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      Integrating Concepts in Biology Textbook Increases Learning: Assessment Triangulation Using Concept Inventory, Card Sorting, and MCAT Instruments, Followed by Longitudinal Tracking

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          There is no author summary for this article yet. Authors can add summaries to their articles on ScienceOpen to make them more accessible to a non-specialist audience.

          Abstract

          This study examined the educational impact of an inquiry-focused textbook, Integrating Concepts in Biology ( ICB). Our findings support those of another study that found that performance of an ICB cohort also surpassed that of peers and suggest that the ICB textbook enables learning gains beyond those found using traditional content-focused textbooks.

          Abstract

          The purpose of this study was to examine the educational impact of an intervention, the inquiry-focused textbook Integrating Concepts in Biology ( ICB), when used in a yearlong introductory biology course sequence. Student learning was evaluated using three published instruments: 1) The Biology Concept Inventory probed depth of student mastery of fundamental concepts in organismal and cellular topics when confronting misconceptions as distractors. ICB students had higher gains in all six topic categories (+43% vs. peers overall, p < 0.01). 2) The Biology Card Sorting Task assessed whether students organized biological ideas more superficially, as novices do, or based on deeper concepts, like experts. The frequency with which ICB students connected deep-concept pairs, or triplets, was similar to peers; but deep understanding of structure/function was much higher (for pairs: 77% vs. 25%, p < 0.01). 3) A content-focused Medical College Admission Test (MCAT) posttest compared ICB student content knowledge with that of peers from 15 prior years. Historically, MCAT performance for each semester ranged from 53% to 64%; the ICB cohort scored 62%, in the top quintile. Longitudinal tracking in five upper-level science courses the following year found ICB students outperformed peers in physiology (85% vs. 80%, p < 0.01).

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          Most cited references 51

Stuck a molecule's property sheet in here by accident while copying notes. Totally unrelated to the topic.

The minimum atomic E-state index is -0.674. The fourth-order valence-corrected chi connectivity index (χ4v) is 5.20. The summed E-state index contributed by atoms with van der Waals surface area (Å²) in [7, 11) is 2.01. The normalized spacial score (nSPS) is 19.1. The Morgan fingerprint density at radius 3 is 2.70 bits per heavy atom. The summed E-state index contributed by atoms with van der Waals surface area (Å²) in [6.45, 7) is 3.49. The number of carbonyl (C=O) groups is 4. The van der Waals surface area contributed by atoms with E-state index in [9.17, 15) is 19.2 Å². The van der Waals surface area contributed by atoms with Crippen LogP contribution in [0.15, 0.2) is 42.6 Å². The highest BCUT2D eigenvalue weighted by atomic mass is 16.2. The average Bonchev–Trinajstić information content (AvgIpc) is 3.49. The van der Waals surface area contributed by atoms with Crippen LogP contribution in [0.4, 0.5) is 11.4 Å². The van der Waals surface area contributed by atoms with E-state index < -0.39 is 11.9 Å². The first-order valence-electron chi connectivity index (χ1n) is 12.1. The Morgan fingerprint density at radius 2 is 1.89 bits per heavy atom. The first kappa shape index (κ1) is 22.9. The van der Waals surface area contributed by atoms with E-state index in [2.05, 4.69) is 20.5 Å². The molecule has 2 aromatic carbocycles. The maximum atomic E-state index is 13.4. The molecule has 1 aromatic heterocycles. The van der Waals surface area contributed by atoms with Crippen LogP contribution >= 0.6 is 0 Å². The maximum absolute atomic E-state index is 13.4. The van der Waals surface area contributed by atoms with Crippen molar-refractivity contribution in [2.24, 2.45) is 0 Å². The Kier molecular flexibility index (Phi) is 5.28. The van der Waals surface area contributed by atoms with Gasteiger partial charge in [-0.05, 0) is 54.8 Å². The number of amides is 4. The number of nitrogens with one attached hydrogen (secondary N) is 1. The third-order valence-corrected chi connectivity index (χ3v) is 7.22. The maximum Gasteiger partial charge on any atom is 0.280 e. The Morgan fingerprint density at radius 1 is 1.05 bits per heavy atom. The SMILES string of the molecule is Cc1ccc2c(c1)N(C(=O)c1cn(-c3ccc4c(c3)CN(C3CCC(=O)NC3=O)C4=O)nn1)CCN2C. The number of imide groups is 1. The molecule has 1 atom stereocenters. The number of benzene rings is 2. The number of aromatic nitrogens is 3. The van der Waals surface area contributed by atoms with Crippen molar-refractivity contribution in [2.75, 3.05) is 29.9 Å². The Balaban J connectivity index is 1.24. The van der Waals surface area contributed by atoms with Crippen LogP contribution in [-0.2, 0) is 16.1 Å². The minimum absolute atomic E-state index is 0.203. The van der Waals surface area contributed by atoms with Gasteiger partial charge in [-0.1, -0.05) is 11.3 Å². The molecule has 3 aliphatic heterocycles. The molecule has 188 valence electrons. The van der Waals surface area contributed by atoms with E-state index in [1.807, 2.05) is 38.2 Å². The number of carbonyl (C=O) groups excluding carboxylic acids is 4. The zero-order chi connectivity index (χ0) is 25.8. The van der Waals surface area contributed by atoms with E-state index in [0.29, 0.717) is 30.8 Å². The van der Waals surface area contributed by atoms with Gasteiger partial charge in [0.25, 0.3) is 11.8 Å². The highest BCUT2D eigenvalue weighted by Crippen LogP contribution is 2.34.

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          Categorization and Representation of Physics Problems by Experts and Novices*

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            Interactive-engagement versus traditional methods: A six-thousand-student survey of mechanics test data for introductory physics courses

             Richard Hake (1998)
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              The Genetics Concept Assessment: a new concept inventory for gauging student understanding of genetics.

              We have designed, developed, and validated a 25-question Genetics Concept Assessment (GCA) to test achievement of nine broad learning goals in majors and nonmajors undergraduate genetics courses. Written in everyday language with minimal jargon, the GCA is intended for use as a pre- and posttest to measure student learning gains. The assessment was reviewed by genetics experts, validated by student interviews, and taken by >600 students at three institutions. Normalized learning gains on the GCA were positively correlated with averaged exam scores, suggesting that the GCA measures understanding of topics relevant to instructors. Statistical analysis of our results shows that differences in the item difficulty and item discrimination index values between different questions on pre- and posttests can be used to distinguish between concepts that are well or poorly learned during a course.
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                Author and article information

                Affiliations
                Lyman Briggs College, Michigan State University, East Lansing, MI 48825
                STEM Learning Laboratory, Michigan State University, East Lansing, MI 48825
                §Department of Physiology, Michigan State University, East Lansing, MI 48825
                Department of Biology and Microbiology, South Dakota State University, Brookings, SD 57007
                Author notes
                *Address correspondence to: Douglas B. Luckie ( luckie@ 123456msu.edu ).
                Contributors
                Role: Monitoring Editor
                Journal
                CBE Life Sci Educ
                CBE-LSE
                CBE-LSE
                CBE-LSE
                CBE Life Sciences Education
                American Society for Cell Biology
                1931-7913
                Summer 2017
                : 16
                : 2
                CBE.16-06-0204
                10.1187/cbe.16-06-0204
                5459238
                28389429
                © 2017 D. B. Luckie et al. CBE—Life Sciences Education © 2017 The American Society for Cell Biology. This article is distributed by The American Society for Cell Biology under license from the author(s). It is available to the public under an Attribution–Noncommercial–Share Alike 3.0 Unported Creative Commons License ( http://creativecommons.org/licenses/by-nc-sa/3.0).

                “ASCB®” and “The American Society for Cell Biology®” are registered trademarks of The American Society for Cell Biology.

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                June 1, 2017

                Education

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